# Differential forms and behaviour respect product

Let $$M$$ a smooth $$n$$-manifold and $$E = M \times \mathbf{R}^m$$ the product manifold. Let $$\pi: E \to M$$ the projection onto the first factor. Let $$k \leq n$$. It's known that $$\{dx_{i_1} \wedge \cdots \wedge dx_{i_k} : i_1 < \cdots < i_k\}$$ is a local frame of $$\Omega^k(M)$$. Let $$\omega \in \Omega^k(M \times \mathbf{R}^n)$$. Locally $$\omega = f(x_1,\dots,x_n,y_1,\dots,y_m)dx_{i_1} \wedge \cdots \wedge dx_{i_r} \wedge dy_{j_1} \wedge \cdots \wedge dy_{j_s}$$ where $$r+s = k$$ and $$y$$ is coordinates in $$\mathbf{R}^m$$.

Therefore, can we deduce that $$\Omega^{k}(M \times \mathbf{R}^m) = \sum_{p =1}^{k} \Omega^{p}(M) \wedge \Omega^{k-p}(\mathbf{R}^m)$$ ?

I'm very confused because it's true that $$\Lambda(V \times W) = \Lambda V \otimes \Lambda W$$ and here appears the wedge product. In particular, I want to prove that every $$k$$-form in $$M \times \mathbf{R}^m$$ is a linear combination of $$\pi^* (\phi) f(x,y) dy_{j_1} \wedge \cdots \wedge dy_{j_s}$$ where $$\phi \in \Omega^{*}(M)$$. Notice that the last formula is global I don't need charts

• Did you mean $r+s = k$? Also, did you mean $\Omega^k(M\times \mathbb{R}^m) = \sum\Omega^p(M)\wedge\Omega^{k-p}(\mathbb{R}^m)$ ? Commented Oct 31, 2020 at 13:45
• yes sorry, I'm going to fix it Commented Oct 31, 2020 at 13:54
• What do you mean by $\Omega^p(M)\wedge\Omega^{k-p}(\mathbb{R}^m)$? Do you have a particular definition in mind for the wedge product of different vector spaces? Commented Oct 31, 2020 at 14:05
• I mean that locally are wedge products Commented Oct 31, 2020 at 14:11
• Yes; such a construction would clearly act fiberwise, but how? Given two vector spaces $U$ and $V$, how would you define $U\wedge V$? Commented Oct 31, 2020 at 14:14

Your last equation gives you the answer: while you indeed have the wedge products of the two coframe, the "function" part may mix the coordinates. In fact you write $$f(x,y)$$ and not every such $$f$$ can be written as a product of a function on $$M$$ with a function on $$R^n$$, for example $$\sin(xy)$$. If you prefer, $$C^\infty (M\times N) \neq C^\infty(M) C^\infty(N)$$.
• But, It's true that every differential form in $M \times \mathbf{R}^m$ is $\pi^*\phi f(x,t)\wedge dt$ or simply $\pi^*(\phi)$ (independent of the $dt$ factor). But how is it possible? $\pi^* : \Omega^k(M ) \to \Omega^k(M \times R^m)$ is not sobreyective... locally is easy true prove, but, globally? I'm referring to Differential Forms in Algebraic Topology of W. Bott, when he construct integration along the fiber. Commented Oct 31, 2020 at 14:21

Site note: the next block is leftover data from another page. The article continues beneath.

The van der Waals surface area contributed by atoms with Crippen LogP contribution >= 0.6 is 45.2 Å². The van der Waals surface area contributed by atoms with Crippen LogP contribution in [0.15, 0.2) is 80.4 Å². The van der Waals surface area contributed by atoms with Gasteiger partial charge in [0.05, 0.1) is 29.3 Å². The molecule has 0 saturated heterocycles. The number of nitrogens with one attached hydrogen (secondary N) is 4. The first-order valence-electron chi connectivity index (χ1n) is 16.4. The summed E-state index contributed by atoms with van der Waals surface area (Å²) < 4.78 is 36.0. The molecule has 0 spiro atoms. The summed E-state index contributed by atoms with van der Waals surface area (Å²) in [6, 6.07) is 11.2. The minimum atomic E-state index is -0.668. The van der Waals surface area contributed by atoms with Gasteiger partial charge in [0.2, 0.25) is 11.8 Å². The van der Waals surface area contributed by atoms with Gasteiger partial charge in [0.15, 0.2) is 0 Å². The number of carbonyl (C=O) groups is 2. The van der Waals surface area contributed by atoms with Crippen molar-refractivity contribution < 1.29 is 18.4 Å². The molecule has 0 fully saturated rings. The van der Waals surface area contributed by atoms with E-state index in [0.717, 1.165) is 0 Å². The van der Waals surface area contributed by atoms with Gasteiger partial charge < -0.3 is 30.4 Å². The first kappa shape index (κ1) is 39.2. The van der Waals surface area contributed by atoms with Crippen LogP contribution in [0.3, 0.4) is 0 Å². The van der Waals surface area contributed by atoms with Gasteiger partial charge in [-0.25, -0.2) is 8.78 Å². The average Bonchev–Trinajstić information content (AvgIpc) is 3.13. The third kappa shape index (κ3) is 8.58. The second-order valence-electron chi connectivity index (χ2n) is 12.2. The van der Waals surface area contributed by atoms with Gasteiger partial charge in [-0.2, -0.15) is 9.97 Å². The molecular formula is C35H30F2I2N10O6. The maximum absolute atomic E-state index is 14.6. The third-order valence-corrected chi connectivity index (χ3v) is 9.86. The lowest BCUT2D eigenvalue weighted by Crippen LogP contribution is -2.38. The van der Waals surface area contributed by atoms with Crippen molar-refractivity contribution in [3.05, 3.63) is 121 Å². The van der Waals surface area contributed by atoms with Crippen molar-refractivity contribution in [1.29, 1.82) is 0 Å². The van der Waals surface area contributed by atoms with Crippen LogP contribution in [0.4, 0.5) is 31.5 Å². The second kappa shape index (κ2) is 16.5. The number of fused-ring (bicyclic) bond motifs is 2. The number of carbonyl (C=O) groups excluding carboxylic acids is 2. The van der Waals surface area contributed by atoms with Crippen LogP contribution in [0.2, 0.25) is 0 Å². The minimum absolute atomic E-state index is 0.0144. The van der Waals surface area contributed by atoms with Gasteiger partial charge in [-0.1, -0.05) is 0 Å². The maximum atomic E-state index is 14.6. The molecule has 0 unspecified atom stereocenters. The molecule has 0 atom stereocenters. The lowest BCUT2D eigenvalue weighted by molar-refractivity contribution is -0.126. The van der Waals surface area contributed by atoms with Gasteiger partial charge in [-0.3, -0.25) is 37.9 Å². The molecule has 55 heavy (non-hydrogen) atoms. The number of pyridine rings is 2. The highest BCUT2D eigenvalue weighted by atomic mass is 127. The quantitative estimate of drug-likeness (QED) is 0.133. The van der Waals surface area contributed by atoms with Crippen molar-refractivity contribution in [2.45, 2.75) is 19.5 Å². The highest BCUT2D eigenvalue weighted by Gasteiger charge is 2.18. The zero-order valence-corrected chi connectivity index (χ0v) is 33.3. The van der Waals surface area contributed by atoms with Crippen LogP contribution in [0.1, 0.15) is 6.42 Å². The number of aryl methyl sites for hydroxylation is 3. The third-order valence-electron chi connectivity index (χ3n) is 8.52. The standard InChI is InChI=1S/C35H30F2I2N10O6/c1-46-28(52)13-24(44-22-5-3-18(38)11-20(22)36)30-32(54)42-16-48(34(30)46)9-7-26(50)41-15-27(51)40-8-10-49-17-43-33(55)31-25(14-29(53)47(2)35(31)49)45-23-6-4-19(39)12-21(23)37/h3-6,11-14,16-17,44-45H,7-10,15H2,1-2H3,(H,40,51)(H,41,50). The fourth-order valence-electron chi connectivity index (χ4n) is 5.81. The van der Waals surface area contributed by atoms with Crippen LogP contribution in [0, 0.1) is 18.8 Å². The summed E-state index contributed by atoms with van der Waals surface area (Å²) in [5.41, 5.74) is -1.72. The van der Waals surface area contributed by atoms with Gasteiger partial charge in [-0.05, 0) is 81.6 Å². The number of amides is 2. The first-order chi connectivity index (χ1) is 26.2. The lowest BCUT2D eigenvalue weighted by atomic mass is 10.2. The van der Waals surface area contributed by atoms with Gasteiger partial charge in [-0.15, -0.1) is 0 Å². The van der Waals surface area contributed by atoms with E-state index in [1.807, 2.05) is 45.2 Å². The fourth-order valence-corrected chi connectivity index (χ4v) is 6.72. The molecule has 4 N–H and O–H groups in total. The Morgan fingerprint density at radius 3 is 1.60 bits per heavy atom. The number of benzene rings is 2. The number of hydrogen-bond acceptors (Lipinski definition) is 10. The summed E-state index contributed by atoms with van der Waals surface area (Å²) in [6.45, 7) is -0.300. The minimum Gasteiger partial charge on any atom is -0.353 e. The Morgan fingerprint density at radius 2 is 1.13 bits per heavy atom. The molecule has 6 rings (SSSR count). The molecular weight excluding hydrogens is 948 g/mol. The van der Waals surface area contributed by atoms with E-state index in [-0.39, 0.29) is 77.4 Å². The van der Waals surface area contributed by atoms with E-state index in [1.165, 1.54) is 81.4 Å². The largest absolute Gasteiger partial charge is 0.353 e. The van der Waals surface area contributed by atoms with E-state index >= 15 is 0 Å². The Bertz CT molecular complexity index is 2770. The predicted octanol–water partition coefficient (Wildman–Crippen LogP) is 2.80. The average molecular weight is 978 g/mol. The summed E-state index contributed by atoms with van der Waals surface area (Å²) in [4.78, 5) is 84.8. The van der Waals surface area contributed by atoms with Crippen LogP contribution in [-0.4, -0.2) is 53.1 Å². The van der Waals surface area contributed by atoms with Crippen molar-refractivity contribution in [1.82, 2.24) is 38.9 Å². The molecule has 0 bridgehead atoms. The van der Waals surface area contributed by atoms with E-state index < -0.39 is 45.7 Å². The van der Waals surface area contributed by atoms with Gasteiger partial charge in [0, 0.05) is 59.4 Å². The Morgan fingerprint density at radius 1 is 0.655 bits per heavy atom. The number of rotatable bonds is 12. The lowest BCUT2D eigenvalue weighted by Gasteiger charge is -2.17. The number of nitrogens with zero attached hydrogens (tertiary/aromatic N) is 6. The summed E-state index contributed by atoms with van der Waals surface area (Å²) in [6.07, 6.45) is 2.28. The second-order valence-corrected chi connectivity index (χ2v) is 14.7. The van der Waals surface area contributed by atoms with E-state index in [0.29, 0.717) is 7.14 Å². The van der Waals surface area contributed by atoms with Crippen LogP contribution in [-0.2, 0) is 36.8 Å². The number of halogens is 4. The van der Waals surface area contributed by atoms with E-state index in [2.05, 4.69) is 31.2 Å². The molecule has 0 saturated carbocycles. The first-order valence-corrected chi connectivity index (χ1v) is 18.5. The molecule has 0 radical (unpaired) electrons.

• I am only saying that what you want to deduce is not true. The fact that any differential form on $M\times R^n$ can be written as $\pi^* (\phi) f(x,y) dy_{j_1} \wedge \cdots \wedge dy_{j_s}$ seems not surprising to me but I don't have a proof right now. I don't see any contradiction with $\pi^*$ not being surjective, you have $f(x,t)$ which is not in $\pi^*\Omega(M)$ and also not in (the pullback of) $\Omega(\mathbb{R}^n)$.
What is true is what you stated. If $$M$$ and $$N$$ are manifolds, then $$\Lambda^k\left(M\times N\right) = \bigoplus_{r+s=k} \Lambda^r(M)\otimes\Lambda^s(N)$$. The projections $$\pi_M : M\times N \to M$$ and $$\pi_N : M\times N \to N$$ give a morphism $$\bigoplus_{r+s=k}\Omega^r(M)\otimes \Omega^s(N) \to \Omega^{k}(M\times N)$$. There is no reason that it will be surjective.
For example, if $$k=0$$, you have a morphism \begin{align} \Omega^0(M)\otimes \Omega^0(N) &\longrightarrow \Omega^0(M\times N) \\ (f,g) &\longmapsto (p,q)\mapsto f(p)g(q) \end{align}but it is clearly not surjetive in many examples. The fact is that in the fibers, everything works fine, but when you take sections, that are global notions, you cannot act like you were working pointwisely.
• I'm referring to W.Bott in his book Differential Forms in Algebraic Topology. He say that in $M \times \mathbb{R}$ there are two types of forms, linear combination of forms $\pi^* \phi \cdot f(x,t)$ and $\pi^*\phi \wedge f(x,t)dt$ (page 38) where $\phi$ lives in $\Omega^*(M)$. After he extend this construction to $M \times \mathbb{R}^m$. Commented Oct 31, 2020 at 14:24